My husband woke up one morning and told me this dream: (I have his permission to use it.) Here's my journal account of it:

When I asked Jim if he remembered a dream this am, he hesitated and said – yeah, but I didn’t like it.

I’m up in a NYC bldg. 89th floor. I get in the elevator, like a freight elevator, (someone’s with me, not you) and there’s a woman elevator operator. The gates close and she presses the button and we begin to drop at an unnerving speed. I tell her to stop the elevator, I want to get off. She pushes buttons, but nothing happens. I tell myself, I don’t want to be here for this, and wake up.

Then Jim goes for the morning paper and brings back the Sunday NY Post with the front page head lines: “DROP DEAD, Elevators on killing spree” The story is about the violations in the city’s elevator inspections and the number of fatal and serious incidents of elevator malfunctions.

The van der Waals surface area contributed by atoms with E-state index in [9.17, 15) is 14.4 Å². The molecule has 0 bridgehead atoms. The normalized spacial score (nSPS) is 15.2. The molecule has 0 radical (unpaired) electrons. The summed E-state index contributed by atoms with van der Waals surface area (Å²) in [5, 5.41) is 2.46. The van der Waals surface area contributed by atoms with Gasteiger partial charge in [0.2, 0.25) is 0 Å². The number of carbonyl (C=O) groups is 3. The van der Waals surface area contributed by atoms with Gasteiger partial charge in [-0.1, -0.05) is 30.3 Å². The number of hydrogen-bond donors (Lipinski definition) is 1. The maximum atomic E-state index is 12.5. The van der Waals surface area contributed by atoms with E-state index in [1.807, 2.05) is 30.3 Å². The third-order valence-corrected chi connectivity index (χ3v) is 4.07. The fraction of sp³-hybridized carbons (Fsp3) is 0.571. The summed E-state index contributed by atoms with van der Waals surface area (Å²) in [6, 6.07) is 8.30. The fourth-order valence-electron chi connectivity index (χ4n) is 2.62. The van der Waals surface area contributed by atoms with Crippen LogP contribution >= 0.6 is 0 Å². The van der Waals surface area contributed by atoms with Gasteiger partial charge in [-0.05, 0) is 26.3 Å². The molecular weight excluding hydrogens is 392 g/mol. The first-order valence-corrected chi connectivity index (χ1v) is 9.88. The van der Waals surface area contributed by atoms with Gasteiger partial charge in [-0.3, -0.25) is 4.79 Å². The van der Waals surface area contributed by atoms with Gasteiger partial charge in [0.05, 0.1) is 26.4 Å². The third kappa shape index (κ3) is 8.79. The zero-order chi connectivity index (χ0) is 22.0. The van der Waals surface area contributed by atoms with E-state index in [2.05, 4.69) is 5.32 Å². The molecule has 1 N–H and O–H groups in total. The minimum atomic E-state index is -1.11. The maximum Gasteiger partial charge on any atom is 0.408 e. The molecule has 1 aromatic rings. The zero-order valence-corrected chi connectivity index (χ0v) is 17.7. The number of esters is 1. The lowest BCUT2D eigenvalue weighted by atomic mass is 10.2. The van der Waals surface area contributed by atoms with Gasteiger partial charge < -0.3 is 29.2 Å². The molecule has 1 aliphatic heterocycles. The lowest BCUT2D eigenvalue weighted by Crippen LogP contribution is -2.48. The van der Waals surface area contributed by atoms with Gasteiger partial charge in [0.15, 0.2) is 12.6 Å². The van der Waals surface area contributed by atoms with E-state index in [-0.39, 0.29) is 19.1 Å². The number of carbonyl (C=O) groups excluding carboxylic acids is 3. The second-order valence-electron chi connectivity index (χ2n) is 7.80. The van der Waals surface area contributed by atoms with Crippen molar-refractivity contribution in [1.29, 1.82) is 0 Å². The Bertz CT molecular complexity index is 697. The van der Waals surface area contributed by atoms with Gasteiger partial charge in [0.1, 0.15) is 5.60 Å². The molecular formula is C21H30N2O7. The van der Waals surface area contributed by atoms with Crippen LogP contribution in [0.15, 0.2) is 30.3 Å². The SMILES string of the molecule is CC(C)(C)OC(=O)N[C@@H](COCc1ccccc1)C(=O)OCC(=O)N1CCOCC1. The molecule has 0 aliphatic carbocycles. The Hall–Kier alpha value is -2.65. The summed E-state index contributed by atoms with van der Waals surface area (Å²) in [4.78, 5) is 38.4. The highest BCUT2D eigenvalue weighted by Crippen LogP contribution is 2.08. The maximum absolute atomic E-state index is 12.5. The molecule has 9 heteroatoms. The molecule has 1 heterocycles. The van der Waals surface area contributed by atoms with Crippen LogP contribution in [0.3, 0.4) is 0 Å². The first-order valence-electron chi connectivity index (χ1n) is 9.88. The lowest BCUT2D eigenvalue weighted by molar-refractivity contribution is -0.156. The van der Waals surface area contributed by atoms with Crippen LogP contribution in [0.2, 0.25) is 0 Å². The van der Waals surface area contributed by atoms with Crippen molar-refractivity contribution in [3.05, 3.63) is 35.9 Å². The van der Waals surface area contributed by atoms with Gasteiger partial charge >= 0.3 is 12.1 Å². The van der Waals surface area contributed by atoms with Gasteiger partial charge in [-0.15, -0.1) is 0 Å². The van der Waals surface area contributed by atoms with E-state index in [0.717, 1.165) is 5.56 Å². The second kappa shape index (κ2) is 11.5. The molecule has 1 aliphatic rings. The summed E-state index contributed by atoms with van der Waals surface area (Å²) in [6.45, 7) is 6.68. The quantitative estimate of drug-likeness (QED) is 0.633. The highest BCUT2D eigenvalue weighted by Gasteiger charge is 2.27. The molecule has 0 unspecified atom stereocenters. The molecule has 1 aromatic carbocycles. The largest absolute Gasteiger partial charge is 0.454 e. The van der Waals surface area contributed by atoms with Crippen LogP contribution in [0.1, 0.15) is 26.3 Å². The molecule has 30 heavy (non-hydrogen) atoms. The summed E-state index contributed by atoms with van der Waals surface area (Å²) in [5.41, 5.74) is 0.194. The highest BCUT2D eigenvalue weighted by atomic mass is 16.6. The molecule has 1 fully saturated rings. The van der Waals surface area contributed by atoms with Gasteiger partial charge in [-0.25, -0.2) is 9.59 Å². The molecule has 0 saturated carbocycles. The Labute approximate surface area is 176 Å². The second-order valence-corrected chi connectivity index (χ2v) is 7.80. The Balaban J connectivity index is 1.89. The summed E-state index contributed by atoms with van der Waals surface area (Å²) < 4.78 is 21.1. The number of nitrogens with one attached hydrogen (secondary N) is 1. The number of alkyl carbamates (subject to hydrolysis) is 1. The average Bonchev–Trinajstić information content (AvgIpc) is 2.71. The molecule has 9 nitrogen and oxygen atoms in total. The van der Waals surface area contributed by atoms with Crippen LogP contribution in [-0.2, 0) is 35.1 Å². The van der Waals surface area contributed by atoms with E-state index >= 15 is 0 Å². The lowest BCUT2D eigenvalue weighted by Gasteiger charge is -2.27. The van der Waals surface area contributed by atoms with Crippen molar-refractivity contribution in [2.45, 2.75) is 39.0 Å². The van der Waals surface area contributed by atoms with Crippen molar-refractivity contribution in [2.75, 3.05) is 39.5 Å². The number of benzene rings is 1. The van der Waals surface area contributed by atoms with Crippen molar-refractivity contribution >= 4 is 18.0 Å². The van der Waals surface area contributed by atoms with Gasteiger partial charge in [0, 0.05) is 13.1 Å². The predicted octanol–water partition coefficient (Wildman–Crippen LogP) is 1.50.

There are some things we dream that are peeks at waking life ahead; yet, it has nothing to do with us. This is not news. Governments like ours and Russia's have experimented with this talent in people for many years; they call it Remote Viewing. They've tested people to find those who are good at it so they can be trained to spy, etc. A very hysterical example is the movie; "Men Who Stare at Goats."

But, to dream of pending disaster is tough and many people dream such dreams, all the time. I've mentioned in another post Jung's dream or vision presaging the war in Europe. Dreaming of mass disaster can feel overwhelming and confusing; it can make you feel guilty that this is happening and you did nothing or there was nothing you could do. Dreaming life is like waking life in this way; there are tough moments. In the realm of dreaming seeing ahead occurs regularly; sometimes it's not something we want to see.